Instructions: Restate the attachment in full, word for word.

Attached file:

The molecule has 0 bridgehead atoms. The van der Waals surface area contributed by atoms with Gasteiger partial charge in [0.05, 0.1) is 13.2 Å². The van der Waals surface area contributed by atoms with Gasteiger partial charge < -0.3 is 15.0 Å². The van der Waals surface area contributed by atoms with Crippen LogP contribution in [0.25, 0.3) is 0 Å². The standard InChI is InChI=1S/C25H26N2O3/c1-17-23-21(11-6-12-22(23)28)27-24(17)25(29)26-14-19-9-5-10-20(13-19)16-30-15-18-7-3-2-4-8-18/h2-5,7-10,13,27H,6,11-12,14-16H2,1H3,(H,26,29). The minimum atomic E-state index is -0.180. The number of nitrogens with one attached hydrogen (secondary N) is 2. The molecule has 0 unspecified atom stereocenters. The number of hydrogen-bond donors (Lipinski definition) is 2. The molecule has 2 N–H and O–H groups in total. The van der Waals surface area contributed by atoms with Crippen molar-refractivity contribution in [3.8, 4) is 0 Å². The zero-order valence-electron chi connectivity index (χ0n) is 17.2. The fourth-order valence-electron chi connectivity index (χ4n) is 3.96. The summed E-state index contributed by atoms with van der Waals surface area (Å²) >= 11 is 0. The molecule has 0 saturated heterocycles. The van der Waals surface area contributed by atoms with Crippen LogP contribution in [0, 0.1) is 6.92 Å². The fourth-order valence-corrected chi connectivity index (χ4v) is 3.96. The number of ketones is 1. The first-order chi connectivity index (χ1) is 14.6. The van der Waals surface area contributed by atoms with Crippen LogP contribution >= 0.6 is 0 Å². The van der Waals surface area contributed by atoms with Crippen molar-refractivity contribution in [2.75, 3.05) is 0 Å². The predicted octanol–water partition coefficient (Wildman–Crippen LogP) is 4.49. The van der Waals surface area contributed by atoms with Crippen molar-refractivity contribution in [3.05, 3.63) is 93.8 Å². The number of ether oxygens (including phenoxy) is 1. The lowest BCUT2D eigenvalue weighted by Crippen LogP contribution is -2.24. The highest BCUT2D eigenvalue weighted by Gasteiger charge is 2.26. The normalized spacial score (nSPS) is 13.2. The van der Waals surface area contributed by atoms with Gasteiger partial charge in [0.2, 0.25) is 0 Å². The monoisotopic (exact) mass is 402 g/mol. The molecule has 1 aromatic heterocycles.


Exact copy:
The molecule has 0 bridgehead atoms. The van der Waals surface area contributed by atoms with Gasteiger partial charge in [0.05, 0.1) is 13.2 Å². The van der Waals surface area contributed by atoms with Gasteiger partial charge < -0.3 is 15.0 Å². The van der Waals surface area contributed by atoms with Crippen LogP contribution in [0.25, 0.3) is 0 Å². The standard InChI is InChI=1S/C25H26N2O3/c1-17-23-21(11-6-12-22(23)28)27-24(17)25(29)26-14-19-9-5-10-20(13-19)16-30-15-18-7-3-2-4-8-18/h2-5,7-10,13,27H,6,11-12,14-16H2,1H3,(H,26,29). The minimum atomic E-state index is -0.180. The number of nitrogens with one attached hydrogen (secondary N) is 2. The molecule has 0 unspecified atom stereocenters. The number of hydrogen-bond donors (Lipinski definition) is 2. The molecule has 2 N–H and O–H groups in total. The van der Waals surface area contributed by atoms with Crippen molar-refractivity contribution in [3.8, 4) is 0 Å². The zero-order valence-electron chi connectivity index (χ0n) is 17.2. The fourth-order valence-electron chi connectivity index (χ4n) is 3.96. The summed E-state index contributed by atoms with van der Waals surface area (Å²) >= 11 is 0. The molecule has 0 saturated heterocycles. The van der Waals surface area contributed by atoms with Crippen LogP contribution in [0, 0.1) is 6.92 Å². The fourth-order valence-corrected chi connectivity index (χ4v) is 3.96. The number of ketones is 1. The first-order chi connectivity index (χ1) is 14.6. The van der Waals surface area contributed by atoms with Crippen LogP contribution >= 0.6 is 0 Å². The van der Waals surface area contributed by atoms with Crippen molar-refractivity contribution in [2.75, 3.05) is 0 Å². The predicted octanol–water partition coefficient (Wildman–Crippen LogP) is 4.49. The van der Waals surface area contributed by atoms with Crippen molar-refractivity contribution in [3.05, 3.63) is 93.8 Å². The number of ether oxygens (including phenoxy) is 1. The lowest BCUT2D eigenvalue weighted by Crippen LogP contribution is -2.24. The highest BCUT2D eigenvalue weighted by Gasteiger charge is 2.26. The normalized spacial score (nSPS) is 13.2. The van der Waals surface area contributed by atoms with Gasteiger partial charge in [0.2, 0.25) is 0 Å². The monoisotopic (exact) mass is 402 g/mol. The molecule has 1 aromatic heterocycles.